Saturday, January 20, 2018

Sixteen (Standard) Candles

Last night I joined three fellow astronomers at Grundland Astronomy Park (The "GAP") to celebrate the 16th anniversary of our local amateur group, the VPAS. Present were "Bird", Bill, Paul and myself. Chilly but quite clear out, we enjoyed the view of rising Winter constellations, the waxing crescent Moon, and a few meteors while drinking hot cocoa and reminiscing over the many observing sessions and meetings we've enjoyed over the years, and exchanging  favorite stories about nights spent battling biting cold, heat, dew and wetlands mosquitoes.

The GAP is located near the Chesapeake Bay shore of Hampton, and has surprisingly dark skies (at least overhead and to the north and east) for lying so close to the Peninsula's major population centers. The small observatory dome is built atop a 1960s-era Nike Hercules missile site, and we set up our telescopes on the road that parallels the grown-over concrete doors that once concealed those Cold War projectiles. The property is owned by Hampton Parks and Recreation Dept, who kindly allow us nearly unlimited access for our frequent observing sessions.

About VPAS: despite its rather clumsy acronym the Virginia Peninsula Astronomy/Stargazers is an elegant organization. No dues, no officers, no parliamentary procedures; we're just a group of amateur astronomers (437 at last count) who enjoy getting together to enjoy the skies and share its fascination with the public. We like to keep things simple--most of our communication is done through our Yahoo Group (below), and we have contact with several state and local park authorities. Our informality is, I think, our strong suit; we attract dedicated observers and beginner stargazers alike with an open, friendly and uncomplicated approach.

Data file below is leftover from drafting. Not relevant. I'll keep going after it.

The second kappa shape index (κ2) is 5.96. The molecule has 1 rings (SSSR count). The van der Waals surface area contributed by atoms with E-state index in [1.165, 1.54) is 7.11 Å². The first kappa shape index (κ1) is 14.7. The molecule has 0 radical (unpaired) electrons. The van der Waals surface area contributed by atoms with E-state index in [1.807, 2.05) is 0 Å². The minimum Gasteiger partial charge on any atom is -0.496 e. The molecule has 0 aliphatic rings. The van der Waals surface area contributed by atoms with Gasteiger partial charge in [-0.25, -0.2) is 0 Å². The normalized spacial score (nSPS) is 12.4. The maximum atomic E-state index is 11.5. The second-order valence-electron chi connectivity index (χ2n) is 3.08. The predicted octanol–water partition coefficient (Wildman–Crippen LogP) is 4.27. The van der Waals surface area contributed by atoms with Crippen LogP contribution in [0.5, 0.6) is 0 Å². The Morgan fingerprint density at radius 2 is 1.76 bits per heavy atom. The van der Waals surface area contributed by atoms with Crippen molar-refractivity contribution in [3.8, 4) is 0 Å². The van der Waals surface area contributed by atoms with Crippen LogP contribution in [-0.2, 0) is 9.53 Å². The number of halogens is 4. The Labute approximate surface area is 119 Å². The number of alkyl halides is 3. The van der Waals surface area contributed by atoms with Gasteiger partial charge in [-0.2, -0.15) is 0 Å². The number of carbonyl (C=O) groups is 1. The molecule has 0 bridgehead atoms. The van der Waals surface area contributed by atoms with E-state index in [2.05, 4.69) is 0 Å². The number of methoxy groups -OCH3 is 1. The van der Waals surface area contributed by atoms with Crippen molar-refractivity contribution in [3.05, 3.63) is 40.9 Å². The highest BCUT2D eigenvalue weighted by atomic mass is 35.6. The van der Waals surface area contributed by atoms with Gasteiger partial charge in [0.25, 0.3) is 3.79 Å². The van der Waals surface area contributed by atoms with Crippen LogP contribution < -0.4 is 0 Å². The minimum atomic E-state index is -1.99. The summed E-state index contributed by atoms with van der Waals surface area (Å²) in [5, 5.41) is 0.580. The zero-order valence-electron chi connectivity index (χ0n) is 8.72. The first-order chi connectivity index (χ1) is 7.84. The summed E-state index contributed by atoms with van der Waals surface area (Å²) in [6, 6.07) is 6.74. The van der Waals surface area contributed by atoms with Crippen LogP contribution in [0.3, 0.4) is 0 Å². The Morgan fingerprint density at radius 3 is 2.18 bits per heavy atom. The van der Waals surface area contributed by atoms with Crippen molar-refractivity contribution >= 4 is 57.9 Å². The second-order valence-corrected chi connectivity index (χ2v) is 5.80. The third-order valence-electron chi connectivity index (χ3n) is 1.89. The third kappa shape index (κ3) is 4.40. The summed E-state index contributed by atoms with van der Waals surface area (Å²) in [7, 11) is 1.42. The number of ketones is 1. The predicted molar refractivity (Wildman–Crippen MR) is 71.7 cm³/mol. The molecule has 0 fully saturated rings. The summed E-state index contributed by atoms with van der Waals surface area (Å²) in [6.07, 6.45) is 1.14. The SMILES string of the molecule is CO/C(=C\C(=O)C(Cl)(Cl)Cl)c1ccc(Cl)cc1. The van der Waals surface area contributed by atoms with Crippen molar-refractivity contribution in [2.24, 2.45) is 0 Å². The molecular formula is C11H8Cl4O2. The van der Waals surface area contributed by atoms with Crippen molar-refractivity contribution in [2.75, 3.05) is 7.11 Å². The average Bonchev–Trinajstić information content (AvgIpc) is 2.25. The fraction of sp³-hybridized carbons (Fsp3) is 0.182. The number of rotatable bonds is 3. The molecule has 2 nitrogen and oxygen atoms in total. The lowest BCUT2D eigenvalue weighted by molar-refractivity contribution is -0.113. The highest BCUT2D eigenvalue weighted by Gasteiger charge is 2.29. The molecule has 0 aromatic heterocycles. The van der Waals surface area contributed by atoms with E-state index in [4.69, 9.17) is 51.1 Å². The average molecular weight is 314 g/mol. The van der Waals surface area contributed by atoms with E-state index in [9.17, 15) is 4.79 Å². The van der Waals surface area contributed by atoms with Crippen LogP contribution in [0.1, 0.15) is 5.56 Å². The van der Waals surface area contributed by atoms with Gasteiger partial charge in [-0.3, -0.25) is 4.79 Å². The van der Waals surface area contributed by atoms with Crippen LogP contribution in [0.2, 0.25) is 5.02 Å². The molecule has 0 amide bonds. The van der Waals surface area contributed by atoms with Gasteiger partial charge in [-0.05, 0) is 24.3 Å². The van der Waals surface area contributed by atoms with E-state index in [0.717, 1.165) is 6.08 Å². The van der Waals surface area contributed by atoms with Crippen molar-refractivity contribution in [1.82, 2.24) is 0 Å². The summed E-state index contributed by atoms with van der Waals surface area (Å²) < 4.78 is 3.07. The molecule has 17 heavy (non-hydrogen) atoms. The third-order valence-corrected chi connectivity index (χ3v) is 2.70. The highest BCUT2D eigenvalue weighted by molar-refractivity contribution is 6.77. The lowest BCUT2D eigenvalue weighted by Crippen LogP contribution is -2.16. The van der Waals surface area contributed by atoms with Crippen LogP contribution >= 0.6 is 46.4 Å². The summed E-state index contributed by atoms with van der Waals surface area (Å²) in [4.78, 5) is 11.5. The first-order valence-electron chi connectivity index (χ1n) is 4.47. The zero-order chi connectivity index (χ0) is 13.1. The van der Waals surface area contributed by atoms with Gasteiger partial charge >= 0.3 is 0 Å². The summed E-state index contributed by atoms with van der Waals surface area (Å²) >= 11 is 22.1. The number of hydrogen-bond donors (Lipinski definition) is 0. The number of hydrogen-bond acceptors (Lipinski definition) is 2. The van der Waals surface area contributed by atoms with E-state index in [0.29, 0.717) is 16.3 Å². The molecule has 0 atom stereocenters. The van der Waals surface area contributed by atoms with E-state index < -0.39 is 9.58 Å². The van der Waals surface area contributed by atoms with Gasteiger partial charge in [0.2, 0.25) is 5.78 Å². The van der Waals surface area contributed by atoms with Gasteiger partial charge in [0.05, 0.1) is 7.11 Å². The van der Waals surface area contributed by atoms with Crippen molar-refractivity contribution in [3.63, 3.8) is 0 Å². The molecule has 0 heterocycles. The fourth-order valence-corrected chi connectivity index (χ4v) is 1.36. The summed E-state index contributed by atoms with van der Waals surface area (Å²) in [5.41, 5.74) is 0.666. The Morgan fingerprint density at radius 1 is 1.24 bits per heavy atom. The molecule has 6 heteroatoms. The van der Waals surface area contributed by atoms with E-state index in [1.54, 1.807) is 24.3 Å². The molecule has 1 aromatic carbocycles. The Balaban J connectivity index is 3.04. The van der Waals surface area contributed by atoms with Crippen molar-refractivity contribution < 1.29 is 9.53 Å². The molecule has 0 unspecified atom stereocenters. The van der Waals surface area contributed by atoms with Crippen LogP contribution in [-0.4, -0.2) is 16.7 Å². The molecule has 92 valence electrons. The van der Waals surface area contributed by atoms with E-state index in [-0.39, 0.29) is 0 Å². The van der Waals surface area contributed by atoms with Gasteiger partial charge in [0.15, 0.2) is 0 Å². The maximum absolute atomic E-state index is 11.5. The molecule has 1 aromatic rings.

And we keep busy. A typical month will include a meeting at a local school or planetarium, two or three observing sessions at the GAP or at York River State Park near Williamsburg, helping-out with the monthly Virginia Living Museum (VLM) star party and working with local Scout troops on merit-badge requirements.

Back to last night: as Orion approached the meridian and Leo clawed free of the eastern horizon our little gathering began to break up. Tales of star parties and moved-on observing companions came to an end as we began to gather equipment and folding chairs; telescopes were stowed and the area policed of litter.
The GAP gate locked behind us, we said our goodbyes and started for our respective homes.

I've been a member of VPAS since late 2002. Over the many years of my association with astronomy I've been a member of several clubs and societies but I find this informal outfit to be a pretty perfect fit. I look forward to many more sessions on the old missile site, many more nights spent under these very friendly and
social skies.

The VPAS Yahoo Group:

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